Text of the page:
Each of these chapters, excepting the last one, include several maps. "The Vikings in the Ninth Century", for example, includes large maps on: "The Viking World", "Early Viking Attacks, 790-849", "The Vikings in West Frankia, 840- c.870", "The Great Army in England, 865-879", and "The Great Army, 879-892". Also included in this chapter is one inset section, on "Bridges and Burhs", with a exemplary map on Wallingford, showing how the burh there grew into the later Anglo-Saxon town. For another example, "The Hundred Years' War, 1337-1396" chapter includes maps on "Campaigns, 1338- 1360", "Edward III's Chevauchée, September-October 1339", "Campaigns and Chevauchées in Spain, 1366- 1387", and "Campaigns and Chevauchées in France, 1360- 1389", with insets (and battlefield plans) on "The Battle of Crécy, 25 August 1346" and "The Battle of Poitiers, 19 September 1356".

The concluding section of the book, in reality more an appendix, "Theory and Practice of Medieval Warfare", gives very concise explanations to: cavalry, chivalry and chevauchée, infantry, mercenaries, armor, weapons, siege techniques, fortresses, the impact of gunpowder weapons on warfare and fortifications, shipping and amphibious warfare, military manuals, the laws of war, and the reality of war. None of these explanations are meant to be anything more than introductory guides to their subject matter, yet they are well written and should put to rest some persistent myths of medieval military history. Hopefully, they might also lead some students to investigate their subjects further.

As good as this work is, there are obviously some problems. As both the authors and their publisher are English, there is a definite English bias present throughout the work. This can be quite frustrating at times, if the reader is inclined toward the Continent, for there are several glaring omissions. I found, for example, that far too little was said about the campaign leading to the Battle of Bouvines (1214) and about the consequences of the battle, despite the obvious changes in the power structure of thirteenth-century Europe that victory there gave to the French king, Philip II. There is also very little about late medieval warfare fought in the Low Countries. I found it especially disturbing that nothing was said about the battle of Courtrai (1302) despite the importance of this battle for the independence of the county of Flanders, for the resurgence of infantry dominance on the battlefield, and even for the beginnings of the Hundred Years War.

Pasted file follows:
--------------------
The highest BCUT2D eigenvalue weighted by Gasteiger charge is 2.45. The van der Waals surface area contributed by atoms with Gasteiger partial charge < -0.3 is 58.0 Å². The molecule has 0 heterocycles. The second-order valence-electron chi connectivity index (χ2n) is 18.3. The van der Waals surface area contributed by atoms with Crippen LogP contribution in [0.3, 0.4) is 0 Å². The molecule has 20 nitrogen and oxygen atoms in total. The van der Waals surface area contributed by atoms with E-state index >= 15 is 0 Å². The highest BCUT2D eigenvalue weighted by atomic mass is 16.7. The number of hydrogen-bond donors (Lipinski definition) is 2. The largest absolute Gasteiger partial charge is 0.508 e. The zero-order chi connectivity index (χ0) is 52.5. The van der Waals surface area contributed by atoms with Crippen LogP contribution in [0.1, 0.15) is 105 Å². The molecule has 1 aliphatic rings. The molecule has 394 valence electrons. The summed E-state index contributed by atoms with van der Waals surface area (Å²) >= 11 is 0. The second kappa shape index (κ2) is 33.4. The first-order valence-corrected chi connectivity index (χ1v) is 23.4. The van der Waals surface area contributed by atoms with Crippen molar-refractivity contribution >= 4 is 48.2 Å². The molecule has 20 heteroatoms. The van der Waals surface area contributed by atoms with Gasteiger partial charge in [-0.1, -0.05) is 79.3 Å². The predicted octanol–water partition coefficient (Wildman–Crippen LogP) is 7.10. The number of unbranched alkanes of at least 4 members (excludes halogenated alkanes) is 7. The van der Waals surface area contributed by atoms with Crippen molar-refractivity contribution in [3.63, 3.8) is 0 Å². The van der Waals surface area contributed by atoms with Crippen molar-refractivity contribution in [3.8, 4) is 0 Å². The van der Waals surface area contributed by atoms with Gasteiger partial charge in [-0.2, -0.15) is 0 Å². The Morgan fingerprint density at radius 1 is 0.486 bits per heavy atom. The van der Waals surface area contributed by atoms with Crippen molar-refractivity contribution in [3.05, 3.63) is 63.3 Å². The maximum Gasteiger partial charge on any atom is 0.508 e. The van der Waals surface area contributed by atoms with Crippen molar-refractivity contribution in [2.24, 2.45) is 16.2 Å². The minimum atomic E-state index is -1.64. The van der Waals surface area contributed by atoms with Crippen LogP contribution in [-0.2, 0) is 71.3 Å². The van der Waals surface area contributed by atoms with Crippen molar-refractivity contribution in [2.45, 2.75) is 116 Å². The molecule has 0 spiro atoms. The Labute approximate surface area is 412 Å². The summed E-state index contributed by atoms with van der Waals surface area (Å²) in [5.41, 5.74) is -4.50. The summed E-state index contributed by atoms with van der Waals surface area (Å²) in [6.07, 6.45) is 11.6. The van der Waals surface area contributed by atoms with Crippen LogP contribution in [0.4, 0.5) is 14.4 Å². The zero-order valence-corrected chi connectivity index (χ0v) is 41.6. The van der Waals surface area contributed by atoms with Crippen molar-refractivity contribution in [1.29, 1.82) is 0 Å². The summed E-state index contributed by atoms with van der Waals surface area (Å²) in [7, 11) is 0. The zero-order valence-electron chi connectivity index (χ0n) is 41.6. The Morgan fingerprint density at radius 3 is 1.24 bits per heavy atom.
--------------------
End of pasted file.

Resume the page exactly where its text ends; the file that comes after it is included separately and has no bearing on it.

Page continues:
The unevenness of the analysis might also be criticized. In some discussions there is little more than a capitulation of names, dates, and places, with almost no analysis of the events, while in other discussions there is a large amount of analysis. In these cases, the authors sometimes state controversial positions as if they are without dispute. For example, indicating that the Carolingians' military successes hinged on their use of fortifications, both offensively and defensively, will probably come as a surprise to many historians. As well, not mentioning William the Conqueror's newly constructed motte-and-bailey fortifications as a cause for Harold Godwinson's march to Hastings seems to miss a chief reason why the English king decided to abandon the relative safety of London's walls.

Some might also quibble with a few geographical placements. The battle of the Dyle should be placed north of Louvain and not south of it, as shown on the map on page 22. While I also think that the placement of the English archers at Crécy (map on p. 120) and Agincourt (p. 130) is entirely incorrect. Yet it should be emphatically noted that these criticisms-- the English bias, the unevenness of the analysis, and my geographical quibbles--should not be used to devalue what is an excellent and extremely useful work. From now on it will be almost impossible to excuse geographical ignorance among medieval military historians.